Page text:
In D&D, it’s always good to have a guide. In D&D, you can’t trust everyone.

The D&D adventure took on a darker tone.

The 4 boys, Honor-the-Paladin, Brad-the-Rogue, Leroy-the-Ranger, and Sherlock-the-Wizard were on their way to pick up their inheritance. Not far into the journey, though, they realized their guide, the Irish-accented, Devon Havenford was hiding something.

They pressed Devon mercilessly and he confessed that he was to lead them into an ambush. Evil men known as Blackskulls had taken his family hostage – His wife, Daisy (“as beautiful as the flower she was named after”), his children, (Buttons, Brandywine, Barlow, and tiny, wee Buttercup who hasn’t even eaten her first sausage!)

He was to drug them as they slept, then the Blackskulls would come for them.

At first, the boys debated allowing themselves to be captured but realized that presented too many problems and too many consequences they couldn’t predict.

So, they laid their own ambush. Brad-the-Rogue climbed into a tree and took out his bow. Leroy-the-Ranger cranked his crossbow to maximum pain and hid in a thicket. Honor-the-Paladin, pretended to sleep outside the tent. Sherlock-the-Wizard hid behind a rock, and being so small, it wasn’t a particularly big rock.

At a little past midnight, the moon obscured by clouds, the ground wet from a recent shower, Devon added green powder to the fire, signally the boys were subdued. After a few moments, 6 bandits came out of the forest, confident, their clubs or swords held low.

Then the boys struck or at least tried to strike.

Brad-the-Rogue, tried to find a better shot at the bandits, but slipped and fell out of his tree.  Sherlock-the-Wizard forgot which spell to cast.  Hey, it was the first time he’d fought anyone anywhere. It’s understandable.

And Leroy-the-Ranger somehow managed to miss his first shot. He was deeply ashamed.

But Honor-the-Paladin, battle-trained bellowed his defiance and spat lightning at the bandits, (cuz he’s Dragonborn and can do that!). His lightning scorched nearly all the bandits.

The smell of burnt flesh and leather filled the air. So did their screams.

As the bandits tried to sort out what was happening, I mean, this was supposed to be an easy job, just grab a bunch of yahoos and bring them back to the boss, Brad-the-Rogue recovered and shot his first man. He killed one bandit instantly, while Leroy-the-Ranger took very careful aim and shot the bandit leader in the throat with a crossbow bolt. Sherlock-the-Wizard, doing what gnomes do best, created an illusion of a bear beside the bandits.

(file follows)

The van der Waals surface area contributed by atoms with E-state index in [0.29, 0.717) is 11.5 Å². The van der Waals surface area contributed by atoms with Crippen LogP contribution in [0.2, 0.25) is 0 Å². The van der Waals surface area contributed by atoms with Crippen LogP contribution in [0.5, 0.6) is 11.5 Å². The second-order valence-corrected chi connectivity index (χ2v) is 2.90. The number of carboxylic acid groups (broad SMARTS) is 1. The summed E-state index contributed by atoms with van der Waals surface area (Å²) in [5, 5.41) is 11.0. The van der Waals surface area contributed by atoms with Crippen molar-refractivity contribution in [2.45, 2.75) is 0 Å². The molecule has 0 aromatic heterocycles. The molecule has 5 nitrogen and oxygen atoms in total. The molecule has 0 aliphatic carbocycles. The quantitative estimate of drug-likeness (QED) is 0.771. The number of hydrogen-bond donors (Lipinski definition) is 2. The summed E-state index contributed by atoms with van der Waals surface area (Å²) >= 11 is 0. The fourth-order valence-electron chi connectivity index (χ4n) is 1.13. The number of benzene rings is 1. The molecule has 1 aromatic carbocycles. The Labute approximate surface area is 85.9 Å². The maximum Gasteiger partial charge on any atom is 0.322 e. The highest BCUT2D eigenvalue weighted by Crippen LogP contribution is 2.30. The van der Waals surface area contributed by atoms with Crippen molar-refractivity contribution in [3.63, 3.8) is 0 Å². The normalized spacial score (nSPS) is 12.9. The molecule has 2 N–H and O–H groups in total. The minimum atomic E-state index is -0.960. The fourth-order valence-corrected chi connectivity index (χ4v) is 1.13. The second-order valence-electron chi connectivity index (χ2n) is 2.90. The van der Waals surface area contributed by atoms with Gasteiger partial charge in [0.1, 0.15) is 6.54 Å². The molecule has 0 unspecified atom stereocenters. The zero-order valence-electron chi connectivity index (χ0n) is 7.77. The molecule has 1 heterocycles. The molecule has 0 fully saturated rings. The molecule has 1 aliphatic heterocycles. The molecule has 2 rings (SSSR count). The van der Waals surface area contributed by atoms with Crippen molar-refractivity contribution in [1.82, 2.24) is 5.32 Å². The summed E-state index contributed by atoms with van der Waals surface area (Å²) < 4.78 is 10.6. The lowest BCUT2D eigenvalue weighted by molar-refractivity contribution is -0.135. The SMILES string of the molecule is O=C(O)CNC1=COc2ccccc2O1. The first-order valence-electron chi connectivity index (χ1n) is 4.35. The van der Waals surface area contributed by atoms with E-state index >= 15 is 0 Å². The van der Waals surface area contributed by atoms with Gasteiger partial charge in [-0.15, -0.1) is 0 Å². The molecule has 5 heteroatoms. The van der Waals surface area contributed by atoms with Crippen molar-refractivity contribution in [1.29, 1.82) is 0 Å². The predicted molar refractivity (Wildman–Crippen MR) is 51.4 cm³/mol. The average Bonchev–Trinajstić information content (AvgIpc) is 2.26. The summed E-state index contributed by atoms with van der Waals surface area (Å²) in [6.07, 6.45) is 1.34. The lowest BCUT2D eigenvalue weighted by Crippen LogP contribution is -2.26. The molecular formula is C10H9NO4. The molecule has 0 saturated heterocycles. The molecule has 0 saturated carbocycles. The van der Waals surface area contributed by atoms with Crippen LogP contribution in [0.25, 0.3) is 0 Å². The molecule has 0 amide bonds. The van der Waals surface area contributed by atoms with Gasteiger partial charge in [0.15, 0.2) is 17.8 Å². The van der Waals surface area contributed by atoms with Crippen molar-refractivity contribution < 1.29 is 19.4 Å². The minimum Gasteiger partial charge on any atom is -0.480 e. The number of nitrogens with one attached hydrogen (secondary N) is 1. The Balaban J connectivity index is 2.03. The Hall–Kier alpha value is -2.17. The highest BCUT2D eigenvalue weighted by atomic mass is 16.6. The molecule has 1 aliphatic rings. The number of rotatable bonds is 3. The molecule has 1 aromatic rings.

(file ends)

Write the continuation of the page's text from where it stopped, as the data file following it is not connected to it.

(Ok, at first he wanted to create an illusion of a rock and throw it at them, then I said, “No, wait, think bigger,” and he said, “Ok, I’m making it a huge boulder.” I laughed. “No. I meant think of something that might scare or distract the bandits.” Hence, the bear).

Surrounded, pelted with arrows, a bear appeared behind them, and still smoking from being hit by a lightning bolt, the bandits reeled, as stunned as the Soviets losing to the Americans in hockey.

Unsure what to do, they did what bandits do, and attacked the only two they could see, Honor-the-Paladin and the quaking Devon-the-Guide.

Devon fled as fast as he could, leaving Honor to stand alone. But Honor was heavily armored and well-trained. With shield and sword and his heavy armor, he blocked every blow, allowing the others to continue to shoot the bandits down.

D&D bandits.
The ambushers got ambushed. D&D bandits were no match for the party

Another fell with a crossbow bolt through his neck. One fell to Brad-the-Rogue’s arrows, one more fell as Sherlock-the-Wizard called magical missiles down upon him, and Honor hewed one in half.

Fearing for his life, the last one tried to leave, but Devon, with a shaking hand, threw his dagger and caught the man in the leg. Stumbling, the bandit couldn’t take two steps before a bolt from Leroy-the-Ranger and an arrow from Brad-the-Rogue sank into his back with sickening thuds.

The boys had won.

Without taking a single wound.

Good lord.

But instead of celebrating Devon, still shaking, stared at the bodies. “We have to get to my family before the Blackskulls realize what’s happened.”

*****

For anyone interested in guides, check out these sites.

Rogue guide

Paladin guide

Ranger

Wizard